Tuesday, December 9, 2008
I have been reflecting recently on how many of the tools I use on our homestead have been around this farm my entire life. The peavey I roll logs with belonged to my grandfather. The hatchet I cut ice from the animal's water tanks with was my Dad's trapping ax. When I was about five, I stole it out of the back of his 1952 Chevy and tried to cut down one of the yard maples. I got in some trouble for that.
One of the tools I used recently was my Dad's Kabar knife. It has been used by three generations for certain butchering tasks and it has a story. At the end of World War Two, a retuning sailor who was a friend or relative gave it to my then teenage dad. I am sorry I cannot remember who. I am also sorry I never asked my Dad if he chose to take it with him when he was drafted in 1951.
While the Kabar was designed as a fighting knife, Dad used it as a boy kill chickens for the table, and his dad used it to stick pigs to bleed them out. Dad had to butcher one chicken every Sunday for Sunday supper. Sunday supper was always chicken and jello, both regarded as treats by his mother. My dad hated both as an adult.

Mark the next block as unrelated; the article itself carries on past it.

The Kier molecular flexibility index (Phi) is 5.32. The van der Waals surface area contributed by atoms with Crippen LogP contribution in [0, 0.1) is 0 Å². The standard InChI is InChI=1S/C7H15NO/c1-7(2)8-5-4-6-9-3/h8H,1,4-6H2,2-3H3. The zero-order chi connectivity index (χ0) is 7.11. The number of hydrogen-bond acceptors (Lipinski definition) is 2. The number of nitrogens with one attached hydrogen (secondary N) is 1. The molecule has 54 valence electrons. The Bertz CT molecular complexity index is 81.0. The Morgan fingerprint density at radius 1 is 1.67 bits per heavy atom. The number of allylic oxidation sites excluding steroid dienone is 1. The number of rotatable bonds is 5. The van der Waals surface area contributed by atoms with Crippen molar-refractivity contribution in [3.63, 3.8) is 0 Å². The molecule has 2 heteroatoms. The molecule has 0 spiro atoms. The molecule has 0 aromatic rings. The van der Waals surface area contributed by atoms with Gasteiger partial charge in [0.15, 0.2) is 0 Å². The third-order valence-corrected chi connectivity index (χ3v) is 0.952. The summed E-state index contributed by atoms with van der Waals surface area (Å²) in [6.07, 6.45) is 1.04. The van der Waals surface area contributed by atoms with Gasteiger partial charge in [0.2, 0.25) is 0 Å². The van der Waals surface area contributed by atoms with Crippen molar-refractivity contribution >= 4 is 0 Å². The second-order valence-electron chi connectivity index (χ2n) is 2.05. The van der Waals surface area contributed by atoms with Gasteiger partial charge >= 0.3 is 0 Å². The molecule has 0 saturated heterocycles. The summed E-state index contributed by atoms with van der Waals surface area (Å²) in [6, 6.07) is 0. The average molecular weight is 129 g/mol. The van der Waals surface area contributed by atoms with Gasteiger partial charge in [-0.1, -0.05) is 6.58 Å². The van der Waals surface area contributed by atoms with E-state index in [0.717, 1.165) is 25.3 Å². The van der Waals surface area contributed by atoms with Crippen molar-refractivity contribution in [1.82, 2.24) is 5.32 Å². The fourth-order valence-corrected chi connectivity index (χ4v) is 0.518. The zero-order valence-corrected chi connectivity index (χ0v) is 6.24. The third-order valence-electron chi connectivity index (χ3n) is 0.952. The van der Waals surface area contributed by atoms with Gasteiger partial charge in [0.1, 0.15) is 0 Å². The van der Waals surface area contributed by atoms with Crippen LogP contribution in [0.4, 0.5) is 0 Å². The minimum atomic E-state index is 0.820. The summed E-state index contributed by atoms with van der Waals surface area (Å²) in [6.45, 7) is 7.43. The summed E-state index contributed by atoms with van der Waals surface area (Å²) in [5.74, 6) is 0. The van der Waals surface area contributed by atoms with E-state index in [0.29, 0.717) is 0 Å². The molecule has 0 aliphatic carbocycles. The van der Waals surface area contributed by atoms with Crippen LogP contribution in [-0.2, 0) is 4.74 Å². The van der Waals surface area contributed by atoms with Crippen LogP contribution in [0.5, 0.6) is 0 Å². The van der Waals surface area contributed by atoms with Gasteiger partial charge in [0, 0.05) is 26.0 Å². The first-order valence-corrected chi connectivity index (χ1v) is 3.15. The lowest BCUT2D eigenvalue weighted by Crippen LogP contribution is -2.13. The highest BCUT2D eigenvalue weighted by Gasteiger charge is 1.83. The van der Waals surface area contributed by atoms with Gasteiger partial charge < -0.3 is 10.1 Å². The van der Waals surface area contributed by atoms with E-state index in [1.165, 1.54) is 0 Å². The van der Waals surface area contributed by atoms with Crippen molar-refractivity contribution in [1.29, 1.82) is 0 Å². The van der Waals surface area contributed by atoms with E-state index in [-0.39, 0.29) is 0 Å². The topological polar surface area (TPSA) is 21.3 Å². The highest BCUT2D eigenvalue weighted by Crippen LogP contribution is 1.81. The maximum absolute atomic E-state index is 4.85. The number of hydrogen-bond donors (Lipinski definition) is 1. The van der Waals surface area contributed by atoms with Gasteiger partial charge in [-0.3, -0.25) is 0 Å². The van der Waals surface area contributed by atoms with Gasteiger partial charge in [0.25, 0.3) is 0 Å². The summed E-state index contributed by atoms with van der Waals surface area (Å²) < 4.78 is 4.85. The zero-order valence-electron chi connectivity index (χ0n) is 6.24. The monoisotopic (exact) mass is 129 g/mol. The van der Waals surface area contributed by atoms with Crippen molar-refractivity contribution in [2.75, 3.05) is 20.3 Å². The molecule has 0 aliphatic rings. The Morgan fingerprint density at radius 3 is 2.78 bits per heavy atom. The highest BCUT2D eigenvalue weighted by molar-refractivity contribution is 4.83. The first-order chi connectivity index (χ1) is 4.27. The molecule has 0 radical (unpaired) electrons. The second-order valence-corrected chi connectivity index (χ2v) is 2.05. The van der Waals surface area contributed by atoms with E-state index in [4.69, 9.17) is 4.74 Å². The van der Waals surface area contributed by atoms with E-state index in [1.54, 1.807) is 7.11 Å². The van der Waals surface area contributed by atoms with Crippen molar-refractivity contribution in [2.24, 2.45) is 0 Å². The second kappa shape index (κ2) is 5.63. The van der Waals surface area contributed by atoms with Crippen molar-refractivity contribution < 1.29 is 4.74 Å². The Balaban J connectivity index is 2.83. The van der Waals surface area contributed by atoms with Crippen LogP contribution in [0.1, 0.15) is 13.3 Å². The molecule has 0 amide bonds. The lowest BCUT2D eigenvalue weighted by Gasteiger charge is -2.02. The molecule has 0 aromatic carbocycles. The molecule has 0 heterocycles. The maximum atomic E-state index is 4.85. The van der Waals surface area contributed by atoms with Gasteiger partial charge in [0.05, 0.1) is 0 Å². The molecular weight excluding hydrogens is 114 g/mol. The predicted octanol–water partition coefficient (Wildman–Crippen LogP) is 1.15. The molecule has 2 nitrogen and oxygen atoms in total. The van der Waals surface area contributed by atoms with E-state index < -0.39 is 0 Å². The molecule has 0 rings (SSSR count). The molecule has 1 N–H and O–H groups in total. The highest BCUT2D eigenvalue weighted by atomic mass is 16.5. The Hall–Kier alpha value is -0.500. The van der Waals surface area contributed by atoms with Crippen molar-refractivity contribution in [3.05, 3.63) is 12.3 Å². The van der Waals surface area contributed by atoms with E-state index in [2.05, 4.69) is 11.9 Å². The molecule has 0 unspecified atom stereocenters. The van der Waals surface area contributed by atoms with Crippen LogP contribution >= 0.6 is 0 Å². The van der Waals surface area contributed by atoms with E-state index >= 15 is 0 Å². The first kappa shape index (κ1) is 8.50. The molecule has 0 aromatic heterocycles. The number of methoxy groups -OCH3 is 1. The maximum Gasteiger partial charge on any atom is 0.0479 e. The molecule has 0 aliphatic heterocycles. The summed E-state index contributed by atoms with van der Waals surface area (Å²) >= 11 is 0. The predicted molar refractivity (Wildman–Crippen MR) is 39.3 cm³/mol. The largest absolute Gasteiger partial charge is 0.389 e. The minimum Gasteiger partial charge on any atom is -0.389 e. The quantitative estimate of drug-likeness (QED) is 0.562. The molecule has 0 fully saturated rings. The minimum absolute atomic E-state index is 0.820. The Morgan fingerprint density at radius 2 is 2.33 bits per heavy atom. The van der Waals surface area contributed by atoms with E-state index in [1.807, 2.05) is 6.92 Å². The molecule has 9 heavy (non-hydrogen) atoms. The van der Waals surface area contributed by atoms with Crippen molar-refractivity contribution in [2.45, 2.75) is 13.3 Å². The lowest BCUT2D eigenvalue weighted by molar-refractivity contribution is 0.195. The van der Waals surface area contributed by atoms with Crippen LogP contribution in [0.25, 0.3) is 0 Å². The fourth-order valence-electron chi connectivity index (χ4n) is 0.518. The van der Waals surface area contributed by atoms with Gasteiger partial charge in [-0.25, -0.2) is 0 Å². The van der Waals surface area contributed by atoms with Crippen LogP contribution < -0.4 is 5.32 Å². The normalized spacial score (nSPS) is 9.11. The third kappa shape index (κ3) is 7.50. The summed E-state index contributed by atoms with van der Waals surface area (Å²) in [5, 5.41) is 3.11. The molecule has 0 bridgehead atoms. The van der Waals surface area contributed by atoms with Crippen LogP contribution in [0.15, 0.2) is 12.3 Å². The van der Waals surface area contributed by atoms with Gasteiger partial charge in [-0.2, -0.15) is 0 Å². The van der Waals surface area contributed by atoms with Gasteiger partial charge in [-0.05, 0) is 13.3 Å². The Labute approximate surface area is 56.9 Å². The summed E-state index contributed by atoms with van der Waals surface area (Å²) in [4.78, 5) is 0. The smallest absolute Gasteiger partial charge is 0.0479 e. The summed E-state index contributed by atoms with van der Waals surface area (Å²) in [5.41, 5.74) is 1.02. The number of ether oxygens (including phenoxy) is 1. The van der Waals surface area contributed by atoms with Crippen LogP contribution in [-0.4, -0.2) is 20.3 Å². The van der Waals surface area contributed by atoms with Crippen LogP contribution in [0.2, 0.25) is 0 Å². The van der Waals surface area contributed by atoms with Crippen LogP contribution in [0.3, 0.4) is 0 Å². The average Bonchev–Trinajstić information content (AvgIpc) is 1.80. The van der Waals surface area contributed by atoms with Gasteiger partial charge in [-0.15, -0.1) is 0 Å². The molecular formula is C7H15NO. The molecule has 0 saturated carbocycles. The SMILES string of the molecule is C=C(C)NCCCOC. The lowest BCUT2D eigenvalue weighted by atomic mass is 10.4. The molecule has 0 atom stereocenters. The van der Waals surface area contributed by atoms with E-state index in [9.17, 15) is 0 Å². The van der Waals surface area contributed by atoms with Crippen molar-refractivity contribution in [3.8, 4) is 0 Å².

During my childhood, the Kabar lived most of the year in a drawer in the basement. When I was old enough, my dad showed me how to use it in lieu of a cleaver to butcher deer. He never carried it hunting, as a pocketknife is adequate to gut, and he had another knife to skin.
As an adult who returned to the family farm, dad showed me how to flick the Kabar to cleanly decapitate a chicken. He also showed me how to quickly stick a hog after shooting it to bleed out the animal properly.
The sailor also brought my dad another gift; a portable airfield light that ran on 12 volt car batteries. While heavy, the light was portable and very powerful. Dad put it to less mundane use than the Kabar. His sister Irene had a boyfriend and Dad had my family's perverse sense of humor. One night he hid in one of the outbuildings with the light and a shotgun while Irene was out with her beau. He waited until the beau walked Irene to the porch for a goodnight kiss. At that moment, a very bright light struck the lovers and a shotgun blast exploded in the air. The beau took off and Irene eventually married another.